In the past few years, sustainability has become a topic of considerable importance throughout the automotive industry. As the automotive supply chain becomes increasingly globalized, businesses are now more than ever faced with the Herculean task of managing not just the logistics and costs associated with a complex web of global suppliers, but with the environmental impact and long term sustainability of the associated businesses practices. While this process is often daunting, it has grown in importance to the point where manufacturers ignore it at their own peril. Even beyond supply chain considerations, many businesses are finding that discussions of sustainability bring up questions and dilemmas that they’ve never faced before, from deciding on acceptable trade offs between sustainability and profitability and uncovering areas where sustainability increases profitability, to developing new KPIs for managing vendors and suppliers.
Sustainability as a Competitive Edge
There are plenty of businesses out there right now who think of sustainability requirements as onerous and unnecessary—something that companies only undertake in order to get good press. These businesses are half right: sustainability can get you positive press coverage and can bolster your reputation amongst conscientious buyers. This can have a positive impact on both sales and customer loyalty (since you’re attracting customers who are judging your business based on something other than raw specs and price point), potentially in excess of the expenses laid out in your sustainability initiatives. This means that going green could actually yield a positive ROI. But that’s not the only way that sustainability can lead to a competitive advantage.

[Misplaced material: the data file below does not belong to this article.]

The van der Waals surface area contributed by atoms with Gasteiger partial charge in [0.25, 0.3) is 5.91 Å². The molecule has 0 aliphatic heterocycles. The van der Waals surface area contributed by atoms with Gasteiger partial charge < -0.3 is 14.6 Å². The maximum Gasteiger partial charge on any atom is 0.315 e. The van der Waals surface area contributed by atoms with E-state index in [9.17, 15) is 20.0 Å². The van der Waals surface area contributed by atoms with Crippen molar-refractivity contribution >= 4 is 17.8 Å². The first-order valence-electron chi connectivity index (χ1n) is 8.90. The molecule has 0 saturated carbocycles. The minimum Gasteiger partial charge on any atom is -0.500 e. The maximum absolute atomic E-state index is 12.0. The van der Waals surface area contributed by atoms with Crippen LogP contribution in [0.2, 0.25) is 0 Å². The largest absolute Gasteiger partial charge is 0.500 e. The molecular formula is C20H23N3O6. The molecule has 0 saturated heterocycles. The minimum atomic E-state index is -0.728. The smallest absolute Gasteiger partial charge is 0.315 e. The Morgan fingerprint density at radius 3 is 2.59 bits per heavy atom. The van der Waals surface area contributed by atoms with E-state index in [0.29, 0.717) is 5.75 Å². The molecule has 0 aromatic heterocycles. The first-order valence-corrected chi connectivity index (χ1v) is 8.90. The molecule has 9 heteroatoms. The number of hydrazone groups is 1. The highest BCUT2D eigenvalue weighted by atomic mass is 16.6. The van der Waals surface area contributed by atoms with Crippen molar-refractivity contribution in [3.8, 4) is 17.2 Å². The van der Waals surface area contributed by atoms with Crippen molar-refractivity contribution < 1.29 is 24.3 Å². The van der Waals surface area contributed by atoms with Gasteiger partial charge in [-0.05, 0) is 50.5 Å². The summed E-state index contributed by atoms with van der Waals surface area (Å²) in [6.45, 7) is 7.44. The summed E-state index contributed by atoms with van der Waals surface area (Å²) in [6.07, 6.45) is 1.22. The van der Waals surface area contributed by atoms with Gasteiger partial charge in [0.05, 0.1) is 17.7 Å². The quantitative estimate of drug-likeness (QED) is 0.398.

We’ll talk later in this post about the ways in which sustainable practices can eliminate waste and thereby improve profitability. But for now, the most important link between sustainable supply chain management and gaining an advantage over the competition comes in the form of the increased supply chain visibility and control that true sustainability requires. In order to be certain that your suppliers are meeting your standards for eco friendly practices, you’ll need a high degree of visibility and integration across all touchpoints on the value chain. Without this visibility, there’s simply no way to know where your parts are coming from and how they’re being produced and shipped. With a high level of visibility, on the other hand, you can manage your partner network more effectively not just in terms of sustainability, but in terms of cost efficiency and other relevant KPIs.
The Challenges of the Global Supply Chain
Let’s dig a little deeper into just why supply chain visibility is such an important part of both sustainability and broader business goals. In recent decades the automotive supply chain has become significantly more globalized, meaning that it’s harder than ever for businesses to keep track of where all of their materials are coming from. Your vendors will have sub-vendors, who may have sub-vendors in turn, meaning that without a fairly comprehensive degree of IT integration up and downstream in the supply chain it’s almost impossible to manage your supply chain effectively. Regardless of what information your vendor scorecards are intended to contain, it will be difficult to make an accurate assessment.